In a sexual context, recent work on sexual cannibalism in the fishing spider, Dolomedes fimbriatus, suggests that the habit of females eating males in this species is not adaptive, but has evolved as a by-product of female feeding behavior that has been selected to increase her fecundity. Arnqvist and Hen-riksson (1997) have shown that the number of eggs produced by females of this species depends on the female's size in her final immature instar. This, in turn, depends on her willingness to attack prey rapaciously. The more indiscriminate females are in their prey attacks, the more fecund they become. Many males of this species become food for the females that they mate with. Arnqvist and Henriksson showed that this sexual cannibalism benefits neither males nor females. Cannibalistic females do not increase their fecundity by eating their partner. Indeed, because sperm transfer may be interrupted as the male is devoured, fertility is reduced as a result of the cannibalism. Males also seem to gain no benefit. Certainly they show no signs of complicity in the process.

The nonadaptive explanation of sexual cannibalism in this spider is in stark contrast to findings in other spiders. In the garden spider, Araneus diadematus, female body mass increases significantly as a result of mate consumption (Elgar and Nash 1988). In the orb-weaving spider, female fecundity increases as well (Sasaki and Iwahashi 1995). In both these cases, it is argued that males gain benefit from their self-sacrifice by increasing the number of progeny produced by the females that they have mated with. In the case of the Australian redback spider, Latrodectus hasselti, the male's benefit is more direct. Here, males that are eaten by their mates fertilize more eggs than do those that are not eaten, simply because they stay in copula for about twice as long, this additional time being spent by the female in finishing her meal (Andrade 1996).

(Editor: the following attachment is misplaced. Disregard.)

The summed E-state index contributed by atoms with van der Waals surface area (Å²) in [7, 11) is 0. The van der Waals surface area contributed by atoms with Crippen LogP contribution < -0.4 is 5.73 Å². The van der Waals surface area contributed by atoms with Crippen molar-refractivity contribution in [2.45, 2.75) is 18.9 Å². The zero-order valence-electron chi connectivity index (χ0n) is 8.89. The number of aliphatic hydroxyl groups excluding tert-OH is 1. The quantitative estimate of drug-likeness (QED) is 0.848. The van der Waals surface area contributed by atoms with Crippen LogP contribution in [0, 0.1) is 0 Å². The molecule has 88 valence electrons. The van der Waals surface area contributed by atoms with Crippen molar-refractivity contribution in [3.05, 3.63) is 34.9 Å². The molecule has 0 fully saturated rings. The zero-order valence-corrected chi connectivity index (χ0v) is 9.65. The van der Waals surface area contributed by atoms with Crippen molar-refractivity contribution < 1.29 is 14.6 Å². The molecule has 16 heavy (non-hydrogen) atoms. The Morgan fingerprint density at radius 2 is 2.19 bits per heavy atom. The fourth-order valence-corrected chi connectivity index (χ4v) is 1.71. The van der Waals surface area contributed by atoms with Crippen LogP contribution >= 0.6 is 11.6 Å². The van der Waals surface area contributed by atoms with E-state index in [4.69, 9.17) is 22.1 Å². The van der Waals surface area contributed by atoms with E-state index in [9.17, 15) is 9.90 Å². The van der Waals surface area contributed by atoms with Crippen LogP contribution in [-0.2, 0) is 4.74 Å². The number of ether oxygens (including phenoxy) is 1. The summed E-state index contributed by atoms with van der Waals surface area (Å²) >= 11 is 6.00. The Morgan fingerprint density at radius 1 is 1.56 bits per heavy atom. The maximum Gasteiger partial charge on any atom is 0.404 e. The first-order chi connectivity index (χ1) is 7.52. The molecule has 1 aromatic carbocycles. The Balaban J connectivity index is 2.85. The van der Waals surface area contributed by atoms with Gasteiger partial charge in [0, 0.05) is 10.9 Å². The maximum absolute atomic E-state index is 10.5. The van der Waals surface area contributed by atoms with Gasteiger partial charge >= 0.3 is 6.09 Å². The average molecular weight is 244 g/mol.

Mate Choice, Reinforcement, and Speciation

Finally, mating preferences may evolve as a consequence of speciation. Many pairs of species are thought to have evolved as a result of divergence during periods when a single, ancestral population was split by some environmental change or geographic barrier. If, while separated, two species have become sufficiently different genetically that, once they occur together again, hybrids between them are relatively unfit (hybrids have low viability, poor fertility, or are poorly adapted to environmental conditions), they are said to show some degree of postzygotic reproductive isolation. This simply means that the selection against the production of hybrids acts after fertilization between germ cells from two different species has produced a hybrid zygote. In such circumstances, individuals that choose to mate with males of their own species will be selected for, as these animals avoid the energy wastage incurred in producing unfit offspring from hybrid matings. The preference that evolves does not have to be for a trait that is an indicator of mate fitness: it simply has to indicate that the mate is from the same species. Both the preference genes and the genes coding for the preferred trait are likely to spread through a species to fixation because hybrid matings will always be disadvantageous. The result will be the evolution of species-recognition systems that act prior to fertilization and usually prior to mating. Thus, such mating preferences lead to what are termed prezygotic reproductive isolation mechanisms.